Chicago, T.H. & S.E. Ry. Co. v. Anderson,
Annotate this Case
242 U.S. 283 (1916)
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U.S. Supreme Court
Chicago, T.H. & S.E. Ry. Co. v. Anderson, 242 U.S. 283 (1916)
Chicago, Terre Haute & Southeastern Railway Company
Argued October 25, 1916
Decided December 18, 1916
242 U.S. 283
ERROR TO THE SUPREME COURT
OF THE STATE OF INDIANA
When a state statute is unobjectionable as applied in the case in which it is attacked, it will not be held unconstitutional upon a construction which has not been given, and may never be given, by the supreme court of the state. Plymouth Coal Co. v. Pennsylvania, 232 U. S. 531, 232 U. S. 546.
A statute of Indiana (Laws 1889, p. 146, c. 82; 2 Burns' Ann.Ind.Stats.1914, §§ 5524, 5525) requiring all railroad companies doing business in the state to cut down and destroy noxious weeds "on lands occupied by them in any city, village or township of this state" and providing a penalty of twenty-five dollars in case of default, to be recovered in a civil action "by any person feeling himself aggrieved" is not violative of the due process or equal protection clauses of the Fourteenth Amendment as applied to a case in which the lands in question are part of a railroad right of way, and the " person feeling himself aggrieved" is the owner of lands contiguous thereto who does not appear to have been guilty of similar neglect. Missouri, Kansas & Texas Ry. Co. v. May, 194 U. S. 267.
Semble that the act under review permits but one recovery for the same offense within the same territory.
182 India. 140 affirmed.
The case is stated in the opinion.
MR. JUSTICE McKENNA delivered the opinion of the Court.
A statute of Indiana provides as follows:
"Sec. 1. . . . That all railroad corporations doing
business in this state shall, between the 1st day of July and the 20th day of August in each year, cause all thistles, burs, docks, and other noxious weeds growing on lands occupied by them in any city, village or township of this state to be cut down and destroyed."
"Sec. 2. In case any railroad company shall refuse or neglect to comply with the requirements specified in the first section of this act, such company shall be liable in a penalty of $25 to be prosecuted for in an action of debt by any person feeling himself aggrieved. Said suit may be brought before any justice of the peace in the county, who shall require of the complainant surety to pay costs in case he fails to maintain his action. Summons may be served on any agent or officer of the company."
The company was proceeded against under this statute by defendant in error, who alleged that the railroad company is a corporation doing business in the state, and that one of the branches of its railway lines intersects and runs through his land for a distance of 1/4 of a mile in the Township of Curry, Sullivan County, Indiana, and that the company, between July 1, 1911, and August 20, 1911, refused and neglected to cause all noxious weeds (following the words of the statute) growing on lands occupied by it in the township and county designated above to be cut down and destroyed, and especially on its lands running through the lands of defendant in error. He also alleged that he felt himself aggrieved thereby and had been damaged in the sum of $25, and should receive the statutory penalty of $25.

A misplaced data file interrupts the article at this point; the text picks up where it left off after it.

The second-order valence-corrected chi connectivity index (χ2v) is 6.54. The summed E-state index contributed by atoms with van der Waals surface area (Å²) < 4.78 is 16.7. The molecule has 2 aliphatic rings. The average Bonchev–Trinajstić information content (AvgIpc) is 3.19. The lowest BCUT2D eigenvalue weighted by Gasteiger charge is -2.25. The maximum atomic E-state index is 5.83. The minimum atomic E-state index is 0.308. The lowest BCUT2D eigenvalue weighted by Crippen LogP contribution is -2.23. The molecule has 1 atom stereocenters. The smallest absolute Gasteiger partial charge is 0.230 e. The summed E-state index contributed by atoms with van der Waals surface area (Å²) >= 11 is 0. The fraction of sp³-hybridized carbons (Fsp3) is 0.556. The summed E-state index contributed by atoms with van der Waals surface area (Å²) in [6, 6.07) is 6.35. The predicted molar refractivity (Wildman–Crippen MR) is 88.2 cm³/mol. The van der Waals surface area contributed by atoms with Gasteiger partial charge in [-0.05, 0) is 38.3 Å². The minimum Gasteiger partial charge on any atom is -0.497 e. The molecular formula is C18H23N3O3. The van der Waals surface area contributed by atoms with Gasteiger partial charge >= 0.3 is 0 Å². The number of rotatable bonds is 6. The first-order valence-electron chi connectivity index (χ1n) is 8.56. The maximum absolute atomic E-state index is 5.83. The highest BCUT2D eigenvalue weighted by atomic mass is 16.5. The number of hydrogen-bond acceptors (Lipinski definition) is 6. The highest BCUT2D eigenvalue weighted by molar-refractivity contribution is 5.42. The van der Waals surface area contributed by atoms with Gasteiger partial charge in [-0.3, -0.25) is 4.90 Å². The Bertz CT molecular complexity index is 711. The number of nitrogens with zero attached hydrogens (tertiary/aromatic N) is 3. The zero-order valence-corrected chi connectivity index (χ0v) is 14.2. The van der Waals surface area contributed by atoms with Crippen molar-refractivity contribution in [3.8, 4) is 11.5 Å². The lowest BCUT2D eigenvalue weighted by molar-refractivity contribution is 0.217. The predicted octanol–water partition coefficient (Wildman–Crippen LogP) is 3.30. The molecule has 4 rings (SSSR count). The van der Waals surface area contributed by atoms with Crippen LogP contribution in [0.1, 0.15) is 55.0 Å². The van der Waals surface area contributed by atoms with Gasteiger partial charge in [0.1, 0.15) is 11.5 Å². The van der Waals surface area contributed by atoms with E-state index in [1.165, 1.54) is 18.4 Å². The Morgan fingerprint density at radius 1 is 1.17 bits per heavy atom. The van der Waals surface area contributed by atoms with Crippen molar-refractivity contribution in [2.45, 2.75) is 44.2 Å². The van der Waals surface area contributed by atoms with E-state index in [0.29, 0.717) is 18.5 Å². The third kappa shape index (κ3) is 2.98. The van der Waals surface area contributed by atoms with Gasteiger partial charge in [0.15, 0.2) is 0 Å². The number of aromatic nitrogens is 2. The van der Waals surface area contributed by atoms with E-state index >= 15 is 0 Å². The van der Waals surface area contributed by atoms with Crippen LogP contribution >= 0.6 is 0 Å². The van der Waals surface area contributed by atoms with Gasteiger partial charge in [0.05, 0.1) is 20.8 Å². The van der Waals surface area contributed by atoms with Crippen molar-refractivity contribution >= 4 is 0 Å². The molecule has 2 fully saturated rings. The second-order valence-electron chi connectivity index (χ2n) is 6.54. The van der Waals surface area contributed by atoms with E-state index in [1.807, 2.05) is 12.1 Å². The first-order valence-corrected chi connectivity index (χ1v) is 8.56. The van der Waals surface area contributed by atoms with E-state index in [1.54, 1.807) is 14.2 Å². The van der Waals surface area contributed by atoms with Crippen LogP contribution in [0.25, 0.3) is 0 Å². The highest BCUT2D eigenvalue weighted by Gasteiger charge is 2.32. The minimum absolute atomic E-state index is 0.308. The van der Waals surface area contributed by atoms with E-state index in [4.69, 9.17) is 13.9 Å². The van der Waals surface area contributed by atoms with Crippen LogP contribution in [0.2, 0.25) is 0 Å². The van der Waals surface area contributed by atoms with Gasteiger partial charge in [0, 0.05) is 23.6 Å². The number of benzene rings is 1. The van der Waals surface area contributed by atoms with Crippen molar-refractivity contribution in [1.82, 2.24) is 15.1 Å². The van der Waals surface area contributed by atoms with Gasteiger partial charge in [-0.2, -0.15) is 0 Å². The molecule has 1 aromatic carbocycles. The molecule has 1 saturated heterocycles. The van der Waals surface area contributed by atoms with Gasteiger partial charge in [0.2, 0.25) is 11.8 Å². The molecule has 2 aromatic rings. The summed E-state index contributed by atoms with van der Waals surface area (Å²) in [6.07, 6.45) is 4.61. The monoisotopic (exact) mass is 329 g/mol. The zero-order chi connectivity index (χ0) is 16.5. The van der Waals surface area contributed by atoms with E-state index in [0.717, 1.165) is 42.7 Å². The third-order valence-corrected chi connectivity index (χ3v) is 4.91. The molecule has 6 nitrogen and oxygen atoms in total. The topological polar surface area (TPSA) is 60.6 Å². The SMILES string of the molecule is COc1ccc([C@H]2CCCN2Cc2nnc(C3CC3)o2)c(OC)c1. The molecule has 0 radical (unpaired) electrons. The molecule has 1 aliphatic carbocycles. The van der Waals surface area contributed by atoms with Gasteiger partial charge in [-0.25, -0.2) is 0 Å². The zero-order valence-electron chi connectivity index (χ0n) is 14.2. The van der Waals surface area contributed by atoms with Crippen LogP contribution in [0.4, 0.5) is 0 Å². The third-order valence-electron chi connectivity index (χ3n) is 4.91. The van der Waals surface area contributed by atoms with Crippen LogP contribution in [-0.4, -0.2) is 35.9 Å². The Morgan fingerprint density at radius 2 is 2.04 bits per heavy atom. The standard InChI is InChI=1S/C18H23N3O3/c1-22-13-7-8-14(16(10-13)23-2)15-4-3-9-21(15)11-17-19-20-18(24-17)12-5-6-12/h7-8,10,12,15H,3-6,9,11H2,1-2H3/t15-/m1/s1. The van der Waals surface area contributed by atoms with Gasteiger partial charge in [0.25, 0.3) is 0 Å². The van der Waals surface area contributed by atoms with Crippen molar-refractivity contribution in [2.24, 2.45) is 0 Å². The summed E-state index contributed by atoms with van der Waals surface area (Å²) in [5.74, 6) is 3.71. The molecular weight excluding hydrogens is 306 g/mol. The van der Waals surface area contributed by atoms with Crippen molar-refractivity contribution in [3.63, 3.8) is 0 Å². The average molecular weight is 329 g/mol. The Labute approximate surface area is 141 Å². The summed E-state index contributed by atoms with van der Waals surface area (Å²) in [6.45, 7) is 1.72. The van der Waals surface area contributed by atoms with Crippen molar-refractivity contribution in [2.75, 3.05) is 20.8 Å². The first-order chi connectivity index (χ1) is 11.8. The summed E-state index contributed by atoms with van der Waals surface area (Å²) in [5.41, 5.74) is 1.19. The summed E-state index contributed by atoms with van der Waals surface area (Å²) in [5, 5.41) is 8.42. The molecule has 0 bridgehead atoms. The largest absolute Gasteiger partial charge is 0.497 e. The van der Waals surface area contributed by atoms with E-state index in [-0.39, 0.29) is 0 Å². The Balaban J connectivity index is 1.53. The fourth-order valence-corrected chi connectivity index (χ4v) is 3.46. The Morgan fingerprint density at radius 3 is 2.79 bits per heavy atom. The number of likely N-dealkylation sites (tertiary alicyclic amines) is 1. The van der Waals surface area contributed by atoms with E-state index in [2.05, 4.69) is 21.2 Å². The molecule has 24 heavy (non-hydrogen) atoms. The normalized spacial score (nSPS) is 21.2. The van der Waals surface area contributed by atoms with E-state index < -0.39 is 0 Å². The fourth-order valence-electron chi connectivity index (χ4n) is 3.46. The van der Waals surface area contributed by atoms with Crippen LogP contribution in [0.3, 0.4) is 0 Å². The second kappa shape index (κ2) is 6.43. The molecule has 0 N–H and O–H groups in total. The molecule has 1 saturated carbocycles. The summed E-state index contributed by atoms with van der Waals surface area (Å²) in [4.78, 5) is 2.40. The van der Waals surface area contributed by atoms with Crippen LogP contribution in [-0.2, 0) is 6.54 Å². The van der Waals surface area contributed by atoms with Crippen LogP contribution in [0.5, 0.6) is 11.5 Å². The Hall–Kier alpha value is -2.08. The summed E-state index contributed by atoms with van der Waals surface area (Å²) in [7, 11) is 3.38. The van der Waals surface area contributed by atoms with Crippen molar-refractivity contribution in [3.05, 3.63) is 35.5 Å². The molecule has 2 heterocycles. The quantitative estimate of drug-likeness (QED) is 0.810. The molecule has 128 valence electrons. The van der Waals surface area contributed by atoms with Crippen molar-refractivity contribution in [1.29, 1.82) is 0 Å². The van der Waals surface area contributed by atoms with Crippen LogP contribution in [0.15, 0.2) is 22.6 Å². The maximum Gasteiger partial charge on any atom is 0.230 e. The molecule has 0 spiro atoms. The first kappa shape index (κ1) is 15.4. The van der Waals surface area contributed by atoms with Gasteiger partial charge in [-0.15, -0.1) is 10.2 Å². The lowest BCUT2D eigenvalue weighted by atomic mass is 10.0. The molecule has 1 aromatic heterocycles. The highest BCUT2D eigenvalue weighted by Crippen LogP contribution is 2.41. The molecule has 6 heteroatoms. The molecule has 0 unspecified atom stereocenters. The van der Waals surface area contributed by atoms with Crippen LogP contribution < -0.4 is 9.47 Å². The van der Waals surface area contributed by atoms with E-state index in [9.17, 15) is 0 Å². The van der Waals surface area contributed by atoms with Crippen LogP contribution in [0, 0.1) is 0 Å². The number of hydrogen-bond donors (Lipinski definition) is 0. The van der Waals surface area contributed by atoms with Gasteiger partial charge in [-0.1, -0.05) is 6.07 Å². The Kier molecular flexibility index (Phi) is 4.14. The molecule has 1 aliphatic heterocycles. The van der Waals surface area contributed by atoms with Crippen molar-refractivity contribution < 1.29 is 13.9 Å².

The company demurred to the complaint for insufficiency to constitute a cause of action, filing therewith a memorandum alleging, among other things, that the act was unconstitutional.
The demurrer was overruled, and the company filed a general denial of the allegations of the complaint.
After hearing, a penalty was imposed upon the company in the sum of $25. It filed a motion in arrest of judgment in which it repeated that the law was unconstitutional. The motion was overruled and judgment entered against the company. It was affirmed by the supreme court. In that court, the ground was specifically urged that the statute offended the equal protection and due process clauses of the Fourteenth Amendment to the Constitution of the United States. The court considered both contentions and rejected both, and to review its decision, this writ of error is prosecuted.
As offending against the equal protection assured by the Fourteenth Amendment, the company complains that occupiers of land are separated into two classes -- "(1) railway corporations, and (2) all others." This, it is insisted, is an unnatural and unjustifiable classification with respect to the obligation imposed of cutting down weeds growing on lands occupied, as there is no relation between the line of division of the classes and the subject matter. Gulf, Colorado & Santa Fe Co. v. Ellis, 165 U. S. 150, and Connolly v. Union Sewer Pipe Co., 184 U. S. 540, are cited. We need not pause to review them or the many cases decided since them explaining the wide discretion a legislature has in the classification of the objects of legislation, for immediately repellent to plaintiff in error's contention is Missouri, Kansas & Texas Ry. Co. v. May, 194 U. S. 267. In that case, a statute of Texas imposed a penalty on railroad companies for permitting Johnson grass and Russian thistle to go to seed upon their rights of way. A right of action for the penalty was given to contiguous owners. The act was sustained, but certain distinctions between that statute and the Indiana statute are pointed out. These distinctions are: (1) the Texas statute gave the penalty to contiguous landowners; the Indiana statute gives it to "any person feeling himself aggrieved;" (2) the Texas statute required the contiguous